ELLSWORTH – The Pierce County Board held a special board meeting and public hearing Wednesday, Sept 15, where they discussed the redistricting taking place after the 2020 census and also appointed …
ELLSWORTH – The Pierce County Board held a special board meeting and public hearing Wednesday, Sept 15, where they discussed the redistricting taking place after the 2020 census and also appointed a new Veterans’ Service Officer.
During the meeting, Redistricting Committee Chair Brad Lawrence and GIS Specialist Kevin Etherton answered questions and provided an overview of the changes that are proposed in the redistricting plan. The redistricting committee discussed in several meetings some of these plans before presenting it to county board supervisors.
“The redistricting process is essentially redrawing the lines of the country supervisory districts from which public officials are elected and the purpose of redistricting is to reflect on population changes in order to preserve the one person one vote fairness principle,” said Lawrence.
The process of redistricting must take place every 10 years following the release of census data.
This is the first of three phases in the redistricting process: Approving a tentative redistricting plan needs to happen before the local municipalities can organize and change anything within their local wards. Then the final phase is for the county supervisory board to approve the final plan and provide that to the state.
Pierce County’s population increased 2.9 percent from 41,019 people in 2010 to 42,212 people living in 2020. This calls for drawing new boundaries in areas that the population increased to create more fairness and equality throughout the county when it comes to voting for government officials.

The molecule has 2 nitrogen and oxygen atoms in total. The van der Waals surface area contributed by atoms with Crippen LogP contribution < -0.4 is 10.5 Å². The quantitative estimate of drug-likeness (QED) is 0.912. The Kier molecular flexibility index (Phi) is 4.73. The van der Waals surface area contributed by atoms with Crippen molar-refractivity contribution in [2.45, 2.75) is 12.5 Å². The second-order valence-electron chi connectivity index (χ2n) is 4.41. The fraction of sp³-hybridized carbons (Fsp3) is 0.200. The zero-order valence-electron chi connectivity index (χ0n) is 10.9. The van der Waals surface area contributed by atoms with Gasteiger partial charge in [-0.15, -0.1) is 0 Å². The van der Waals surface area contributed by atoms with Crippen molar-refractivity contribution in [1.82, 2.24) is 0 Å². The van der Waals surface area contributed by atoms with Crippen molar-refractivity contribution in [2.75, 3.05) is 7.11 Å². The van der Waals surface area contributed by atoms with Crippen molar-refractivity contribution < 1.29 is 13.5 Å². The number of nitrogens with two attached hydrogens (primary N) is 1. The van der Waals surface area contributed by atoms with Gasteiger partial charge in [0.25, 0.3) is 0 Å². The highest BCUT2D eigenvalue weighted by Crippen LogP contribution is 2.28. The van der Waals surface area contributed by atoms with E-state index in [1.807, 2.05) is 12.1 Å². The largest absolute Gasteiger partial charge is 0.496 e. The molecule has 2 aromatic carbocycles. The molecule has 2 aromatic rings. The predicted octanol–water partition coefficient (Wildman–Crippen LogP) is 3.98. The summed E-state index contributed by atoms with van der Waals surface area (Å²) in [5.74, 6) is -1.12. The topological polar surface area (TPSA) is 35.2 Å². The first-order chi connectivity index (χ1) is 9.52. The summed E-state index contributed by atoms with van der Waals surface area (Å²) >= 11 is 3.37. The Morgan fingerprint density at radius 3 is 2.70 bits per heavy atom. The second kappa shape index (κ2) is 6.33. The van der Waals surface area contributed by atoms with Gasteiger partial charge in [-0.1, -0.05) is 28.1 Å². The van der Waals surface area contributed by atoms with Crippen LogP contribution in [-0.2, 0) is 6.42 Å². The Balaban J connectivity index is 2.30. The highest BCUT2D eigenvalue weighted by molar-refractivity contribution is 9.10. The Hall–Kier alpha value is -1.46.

In this tentative redistricting plan, many of the changes happened in the city of River Falls and the city of Prescott, where the population changed the most. Many of the rural areas in the county are remaining the same.
There are 17 districts in the county; the committee decided to keep that many supervisory districts.
Lawrence said, “There was a very modest population increase and so we should remain with the current supervisory districts, and when drawing the lines we first consider if we can use the existing districts when redistricting.”
When creating the boundaries, they use an ideal population number for each district.
“Our ideal population came to 2,483 people; when we put the boundaries on each district if the population is above or below that number we want to be within 5 percent,” said Lawrence.
In the proposed tentative plan, each district is within the 5 percent population range. The most boundary changes took place in River Falls.
“The districts in red, all of them in River Falls, four, six and seven all have too many people in those districts using the current populations so we needed to change boundaries in that area,” said Etherton.
The supervisory board voted to approve the plan and the process will now move into phase two. The tentative proposed plan is available to view in detail on the Pierce County website and is also available to be viewed and obtained at the county clerk's office located in Ellsworth.